To the north of the pyramid stands a temple. Around that temple is the statue of Djoser which in turn is surrounded by a stone structure called “serdab” (a cellar). The builders erected the great court south of the pyramid. In that court were magnificent altars and a number of well-designed stones.
All in all, the complex spans about 40 acres. To ward off intruders and tomb raiders, a trench of about 2,460 feet was placed around the 30-foot wall of the complex.
Other very glaringly obvious things are the complex chapels in the southeast and the north of the pyramid. The chapels were put up as a place where Djoser could perform rituals supposedly in the afterlife.
To the southeast of the complex stood a court built for Heb-Sed jubilee festival – a festival conducted to celebrate the pharaoh’s 30th year reign on the throne. And because the Egyptians believed that pharaoh’s reign continued into the afterlife, preparations had to be made to meet Djoser’s needs in the afterlife.
Burial chamber in the Pyramid of Djoser
Before getting to the Djoser’s burial chamber, one has to go through a labyrinth of tunnels and chambers. The chamber is found at the center about 90-foot beneath the base of the pyramid. The builders opted for a granite burial chamber.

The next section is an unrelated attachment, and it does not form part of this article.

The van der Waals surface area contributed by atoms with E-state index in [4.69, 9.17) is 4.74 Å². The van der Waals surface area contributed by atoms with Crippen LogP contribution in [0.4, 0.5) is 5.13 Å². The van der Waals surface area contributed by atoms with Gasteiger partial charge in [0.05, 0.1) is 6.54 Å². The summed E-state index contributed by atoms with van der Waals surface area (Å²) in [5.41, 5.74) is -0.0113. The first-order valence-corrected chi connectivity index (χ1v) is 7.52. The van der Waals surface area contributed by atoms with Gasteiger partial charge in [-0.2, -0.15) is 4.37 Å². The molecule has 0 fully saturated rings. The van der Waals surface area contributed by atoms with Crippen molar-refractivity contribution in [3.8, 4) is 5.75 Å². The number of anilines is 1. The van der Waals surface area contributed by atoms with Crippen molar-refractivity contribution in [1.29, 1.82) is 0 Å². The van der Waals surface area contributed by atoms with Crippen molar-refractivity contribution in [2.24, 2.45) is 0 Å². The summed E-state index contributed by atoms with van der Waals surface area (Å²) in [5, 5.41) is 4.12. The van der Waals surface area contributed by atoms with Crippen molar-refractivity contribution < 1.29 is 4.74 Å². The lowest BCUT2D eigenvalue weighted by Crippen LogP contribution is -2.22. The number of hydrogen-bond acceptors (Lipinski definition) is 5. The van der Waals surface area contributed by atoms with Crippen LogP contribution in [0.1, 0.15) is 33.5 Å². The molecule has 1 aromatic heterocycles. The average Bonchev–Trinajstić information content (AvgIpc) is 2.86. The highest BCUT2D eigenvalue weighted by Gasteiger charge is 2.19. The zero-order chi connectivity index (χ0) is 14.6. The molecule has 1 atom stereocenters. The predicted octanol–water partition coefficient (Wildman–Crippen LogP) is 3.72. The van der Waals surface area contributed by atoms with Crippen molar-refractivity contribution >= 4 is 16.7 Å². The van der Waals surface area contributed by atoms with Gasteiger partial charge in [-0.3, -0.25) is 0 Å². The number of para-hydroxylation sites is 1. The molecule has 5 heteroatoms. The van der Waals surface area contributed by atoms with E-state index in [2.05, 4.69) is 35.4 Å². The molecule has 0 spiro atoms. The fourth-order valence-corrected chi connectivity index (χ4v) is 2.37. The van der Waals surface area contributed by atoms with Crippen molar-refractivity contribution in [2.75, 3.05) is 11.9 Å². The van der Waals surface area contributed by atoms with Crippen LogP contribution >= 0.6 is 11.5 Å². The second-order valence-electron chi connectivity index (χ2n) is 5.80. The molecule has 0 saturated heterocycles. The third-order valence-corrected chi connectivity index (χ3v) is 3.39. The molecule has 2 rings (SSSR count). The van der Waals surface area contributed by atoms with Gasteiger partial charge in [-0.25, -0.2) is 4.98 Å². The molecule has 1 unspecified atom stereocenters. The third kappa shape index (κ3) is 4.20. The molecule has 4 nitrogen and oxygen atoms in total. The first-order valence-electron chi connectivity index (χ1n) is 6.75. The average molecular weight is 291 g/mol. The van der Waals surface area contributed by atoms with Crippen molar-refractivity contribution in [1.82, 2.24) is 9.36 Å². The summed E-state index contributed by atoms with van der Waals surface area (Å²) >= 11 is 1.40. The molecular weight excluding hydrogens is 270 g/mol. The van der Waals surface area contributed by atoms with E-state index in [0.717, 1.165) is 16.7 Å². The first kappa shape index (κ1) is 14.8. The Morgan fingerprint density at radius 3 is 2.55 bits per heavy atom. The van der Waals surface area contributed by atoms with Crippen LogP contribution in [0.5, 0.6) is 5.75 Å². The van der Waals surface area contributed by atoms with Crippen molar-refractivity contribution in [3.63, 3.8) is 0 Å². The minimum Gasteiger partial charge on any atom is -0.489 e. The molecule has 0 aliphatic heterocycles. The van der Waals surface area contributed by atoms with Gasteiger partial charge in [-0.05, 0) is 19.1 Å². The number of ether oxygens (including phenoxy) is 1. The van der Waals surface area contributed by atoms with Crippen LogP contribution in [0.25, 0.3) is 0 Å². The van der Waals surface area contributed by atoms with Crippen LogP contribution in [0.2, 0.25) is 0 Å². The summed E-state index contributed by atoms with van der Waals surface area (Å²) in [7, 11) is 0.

The underground tunnels are littered with about 40,000 stone vessels in varying shapes and designs. Many of those vessels have the names of past pharaohs and royal members sculpted on them. For example, there were vessels with the names of pharaohs such as Djer, Narmer, Semerkhet and Heterpsekhemwy. Many of those vessels were placed in the burial chamber in order to honor those pharaohs.
Importance of the Step Pyramid
The Step Pyramid of Djoser inspired an era of pyramid construction, including the famous Great Pyramids at Giza.
The Pyramid of Djoser thus allows us to increase our understanding of pyramid construction and evolution over the millennia. It was a significant milestone in humanity’s experimentation with stone architecture on a large scale. It marks the point where the race of men ventured into revolutionary techniques in stone architecture.
To marvel at ancient structures like the Giza Pyramids is to marvel at the Step Pyramid of Giza – a structure which set the standard for all other future monumental buildings to follow.
Other Interesting Facts about the Step Pyramid
Here are 12 other interesting facts about the Djoser Pyramid:
- The Step Pyramid of Djoser holds the record of being the world’s first large-scale stone monument.
- Beneath the pyramid lies a labyrinth of tunnels that total about 3.5 miles (5.5 kilometres) long.